LR: There are people in my circle, friends and colleagues, who very much present as a body of colour and do not think of themselves that way, don’t want to be thought of that way and don’t want to get lumped in with, you know, with me, when I’m talking about identity struggles or contentious political realities. And they’ve said that to me. “I don’t want you to speak for me” or “I don’t want to be included. I just don’t want it to be assumed that that’s how I think or that’s what I’ve experienced, too.” They feel that it’s a different kind of pigeonhole, perhaps. I can’t say, really.

KF: Or it’s not something that they feel they have to deal with, for whatever reason. I could ask the question of how questions of ethnicity and roots intersect with questions of culture and class.

LR: Oh yeah, and power and permission. And it’s (laughs) always, regardless of what your body is, there’s always intersecting layers happening, whether we realize it or not, there’s the layer of how we situate ourselves within ourselves and there’s the reality of how society situates us, in relationship to it. And I’m speaking in very general, very broad terms, where it seems those two intersections just are. And they manifest in any given moment in a multitude of ways because they all go through us. They go through our hearts, they go through our minds, they go through our physical selves. They resonate through bodies. That’s what living does.


LR: It resonates. We resonate with living and living resonates through us, our bodies acting as a kind of mirror to those looking at us. So…

KF: And I think there’s a relationship to what the audience… as you implied, the audience has a different reaction depending on who they are.

LR: We did talkbacks. The few Indigenous people that did come to see the show, they generally didn’t come up to me and say anything. I know what that feels like, as an Indigenous person, to see another Indigenous body onstage and it’s like “Oh thank goodness, you exist. I see you.” Generally. The white or the white-presenting audience members would come up to me, though. After every talkback. audience members expressed surprised that I was “really good and even better than…” (and yes, I heard this one more than once). I also heard from white presenting audience members that they felt it was refreshing to see ‘me’ onstage, that it was special or unique. They would say, “Oh, that’s so great that you were up there.” “Oh really, me? Why me over anybody else?” (laughs) When I asked the other cast members, I was the only one who heard this kind of feedback. But I knew what the audiences were saying and sometimes I would get into it and sometimes I wouldn’t, “Oh, I just don’t have the energy to deal with that tonight” and I would just say “thank you”. I would swallow it and say “thank you”. And let them off the hook.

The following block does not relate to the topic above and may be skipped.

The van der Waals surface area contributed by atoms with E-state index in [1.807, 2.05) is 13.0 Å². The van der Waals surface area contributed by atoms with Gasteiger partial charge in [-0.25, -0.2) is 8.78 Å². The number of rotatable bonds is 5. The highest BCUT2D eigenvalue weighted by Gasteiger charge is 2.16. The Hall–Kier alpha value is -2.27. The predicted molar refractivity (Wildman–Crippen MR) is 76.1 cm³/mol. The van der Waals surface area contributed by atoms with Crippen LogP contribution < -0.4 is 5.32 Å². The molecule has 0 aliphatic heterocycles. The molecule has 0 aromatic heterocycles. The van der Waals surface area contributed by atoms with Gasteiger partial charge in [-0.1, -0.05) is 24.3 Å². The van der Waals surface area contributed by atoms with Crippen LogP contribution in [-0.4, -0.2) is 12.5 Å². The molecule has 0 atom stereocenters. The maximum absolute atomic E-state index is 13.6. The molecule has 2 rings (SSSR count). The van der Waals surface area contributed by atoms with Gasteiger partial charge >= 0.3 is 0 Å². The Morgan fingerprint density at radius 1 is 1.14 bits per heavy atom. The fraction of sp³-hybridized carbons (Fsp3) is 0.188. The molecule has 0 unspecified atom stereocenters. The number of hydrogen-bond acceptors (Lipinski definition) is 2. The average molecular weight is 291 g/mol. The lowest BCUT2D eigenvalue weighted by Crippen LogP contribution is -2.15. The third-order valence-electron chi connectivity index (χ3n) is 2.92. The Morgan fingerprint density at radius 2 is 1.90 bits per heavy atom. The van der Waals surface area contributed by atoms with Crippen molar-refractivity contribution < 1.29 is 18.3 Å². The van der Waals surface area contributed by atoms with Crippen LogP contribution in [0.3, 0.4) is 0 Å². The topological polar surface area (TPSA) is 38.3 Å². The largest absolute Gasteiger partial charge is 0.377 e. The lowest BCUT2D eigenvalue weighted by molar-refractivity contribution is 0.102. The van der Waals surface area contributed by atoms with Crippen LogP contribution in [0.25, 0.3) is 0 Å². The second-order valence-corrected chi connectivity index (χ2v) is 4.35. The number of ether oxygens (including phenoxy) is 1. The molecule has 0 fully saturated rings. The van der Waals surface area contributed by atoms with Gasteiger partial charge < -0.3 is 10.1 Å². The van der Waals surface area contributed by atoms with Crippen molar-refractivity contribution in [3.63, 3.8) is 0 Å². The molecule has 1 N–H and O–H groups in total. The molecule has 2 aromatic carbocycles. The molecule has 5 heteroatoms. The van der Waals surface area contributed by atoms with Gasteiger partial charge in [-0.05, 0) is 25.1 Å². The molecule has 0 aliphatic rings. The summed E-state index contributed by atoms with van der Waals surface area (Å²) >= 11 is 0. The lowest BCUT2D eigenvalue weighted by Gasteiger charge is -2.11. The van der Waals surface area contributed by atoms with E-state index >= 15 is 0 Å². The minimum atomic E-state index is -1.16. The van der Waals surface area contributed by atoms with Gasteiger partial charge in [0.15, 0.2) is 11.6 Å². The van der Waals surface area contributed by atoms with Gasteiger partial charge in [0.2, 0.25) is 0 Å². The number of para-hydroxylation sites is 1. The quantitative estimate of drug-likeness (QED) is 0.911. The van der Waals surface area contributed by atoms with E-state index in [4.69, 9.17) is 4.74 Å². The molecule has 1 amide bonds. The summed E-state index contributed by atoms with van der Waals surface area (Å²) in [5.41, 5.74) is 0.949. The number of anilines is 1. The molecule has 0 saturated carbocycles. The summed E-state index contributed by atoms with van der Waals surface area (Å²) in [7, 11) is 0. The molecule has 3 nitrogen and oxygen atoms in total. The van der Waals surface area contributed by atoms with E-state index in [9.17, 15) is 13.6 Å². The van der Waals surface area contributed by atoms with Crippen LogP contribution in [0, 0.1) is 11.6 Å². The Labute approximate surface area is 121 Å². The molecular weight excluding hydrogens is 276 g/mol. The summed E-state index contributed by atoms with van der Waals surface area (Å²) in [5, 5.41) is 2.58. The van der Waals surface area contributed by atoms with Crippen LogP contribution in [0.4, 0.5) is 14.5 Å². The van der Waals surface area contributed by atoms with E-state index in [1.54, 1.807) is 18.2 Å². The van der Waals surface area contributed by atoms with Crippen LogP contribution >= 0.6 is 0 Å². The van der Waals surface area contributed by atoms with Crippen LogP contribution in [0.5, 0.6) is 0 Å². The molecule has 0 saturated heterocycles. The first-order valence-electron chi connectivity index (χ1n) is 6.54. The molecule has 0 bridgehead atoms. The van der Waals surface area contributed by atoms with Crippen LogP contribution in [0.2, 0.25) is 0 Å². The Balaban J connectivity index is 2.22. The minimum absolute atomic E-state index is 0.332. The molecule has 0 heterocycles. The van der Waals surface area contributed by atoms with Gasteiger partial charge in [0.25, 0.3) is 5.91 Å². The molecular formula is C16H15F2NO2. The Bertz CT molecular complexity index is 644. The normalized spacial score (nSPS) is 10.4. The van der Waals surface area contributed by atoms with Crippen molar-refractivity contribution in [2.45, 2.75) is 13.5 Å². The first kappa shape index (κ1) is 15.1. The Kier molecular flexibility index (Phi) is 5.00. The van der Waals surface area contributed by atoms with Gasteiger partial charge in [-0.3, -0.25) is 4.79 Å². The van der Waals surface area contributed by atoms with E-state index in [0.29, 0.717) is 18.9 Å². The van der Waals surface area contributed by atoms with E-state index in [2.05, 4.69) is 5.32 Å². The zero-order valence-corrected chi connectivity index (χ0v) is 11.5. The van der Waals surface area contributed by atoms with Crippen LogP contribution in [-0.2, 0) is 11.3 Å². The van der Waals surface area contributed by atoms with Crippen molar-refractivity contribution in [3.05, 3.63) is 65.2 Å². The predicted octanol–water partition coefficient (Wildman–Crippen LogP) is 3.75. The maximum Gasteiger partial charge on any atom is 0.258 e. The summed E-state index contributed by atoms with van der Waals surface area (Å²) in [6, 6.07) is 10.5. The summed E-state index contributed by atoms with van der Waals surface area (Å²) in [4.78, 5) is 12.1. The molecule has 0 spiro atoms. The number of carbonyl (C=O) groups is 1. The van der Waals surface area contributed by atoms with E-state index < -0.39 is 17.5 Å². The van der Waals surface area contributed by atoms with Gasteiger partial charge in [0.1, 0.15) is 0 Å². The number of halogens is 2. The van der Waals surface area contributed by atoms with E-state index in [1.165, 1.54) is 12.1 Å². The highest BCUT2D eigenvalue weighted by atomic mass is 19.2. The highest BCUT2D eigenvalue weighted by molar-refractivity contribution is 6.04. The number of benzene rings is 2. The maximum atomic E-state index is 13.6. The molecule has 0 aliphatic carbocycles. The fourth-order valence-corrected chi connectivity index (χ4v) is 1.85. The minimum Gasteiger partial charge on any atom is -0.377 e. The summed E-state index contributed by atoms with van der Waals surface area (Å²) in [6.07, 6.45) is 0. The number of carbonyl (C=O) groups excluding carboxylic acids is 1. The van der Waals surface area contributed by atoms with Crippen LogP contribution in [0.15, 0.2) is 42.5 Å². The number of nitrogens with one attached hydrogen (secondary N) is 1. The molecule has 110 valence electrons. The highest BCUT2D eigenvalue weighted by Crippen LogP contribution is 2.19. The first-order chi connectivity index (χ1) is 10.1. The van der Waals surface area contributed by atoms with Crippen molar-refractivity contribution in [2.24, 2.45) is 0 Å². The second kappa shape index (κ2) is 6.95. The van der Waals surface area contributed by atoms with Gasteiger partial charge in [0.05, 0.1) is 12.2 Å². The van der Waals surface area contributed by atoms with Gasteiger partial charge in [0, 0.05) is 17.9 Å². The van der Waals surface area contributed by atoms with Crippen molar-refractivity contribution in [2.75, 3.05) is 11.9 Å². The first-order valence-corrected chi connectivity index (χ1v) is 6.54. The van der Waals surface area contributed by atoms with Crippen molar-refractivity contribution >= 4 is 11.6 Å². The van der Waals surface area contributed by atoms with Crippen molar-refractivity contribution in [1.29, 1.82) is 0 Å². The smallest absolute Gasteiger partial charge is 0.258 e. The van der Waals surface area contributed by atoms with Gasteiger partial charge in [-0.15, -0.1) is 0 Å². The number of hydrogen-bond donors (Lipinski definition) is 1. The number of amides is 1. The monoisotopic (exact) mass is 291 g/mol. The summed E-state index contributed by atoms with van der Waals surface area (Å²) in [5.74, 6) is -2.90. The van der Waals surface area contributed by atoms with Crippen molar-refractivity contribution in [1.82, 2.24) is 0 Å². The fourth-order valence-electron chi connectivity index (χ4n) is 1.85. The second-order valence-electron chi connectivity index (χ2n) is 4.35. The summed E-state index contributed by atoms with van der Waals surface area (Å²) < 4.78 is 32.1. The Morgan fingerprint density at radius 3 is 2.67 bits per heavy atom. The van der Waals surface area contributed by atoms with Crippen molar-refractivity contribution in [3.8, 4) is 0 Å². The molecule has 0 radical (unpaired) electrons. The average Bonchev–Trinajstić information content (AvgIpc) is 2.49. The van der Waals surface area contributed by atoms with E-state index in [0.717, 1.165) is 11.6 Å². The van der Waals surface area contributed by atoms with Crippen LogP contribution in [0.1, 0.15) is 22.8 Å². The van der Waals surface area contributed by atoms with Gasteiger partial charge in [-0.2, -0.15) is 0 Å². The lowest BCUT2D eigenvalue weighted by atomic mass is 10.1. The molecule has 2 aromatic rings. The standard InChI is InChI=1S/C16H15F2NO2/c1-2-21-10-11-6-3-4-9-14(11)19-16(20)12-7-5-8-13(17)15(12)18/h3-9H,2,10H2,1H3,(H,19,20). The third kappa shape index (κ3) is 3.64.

KF: Because they were essentially…?

LR: Because they were noticing the colour of my skin. Because they were noticing that there was an Indigenous woman onstage.

KF: Yes.

LR: And they were noticing that that doesn’t happen very often. Or the plays they see, it doesn’t happen very often. And, how fun, I got to play just as many fun roles as everybody else and I was just as good as everyone else.

KF: Oh, I see.

LR: Ultimately, the director decided to play my character white with the agreement that if it got sticky in any way that I had his production staff’s support to work through that. And if it needed to be shifted, we would work it out in that moment, rather than trying to anticipate it now. I needed some mindfulness. I needed there to be an awareness in the room they were asking something of me that the others weren’t being asked. I needed to not be the only one who was thinking about it and being aware of it on some level.

KF:  So would that have changed the design?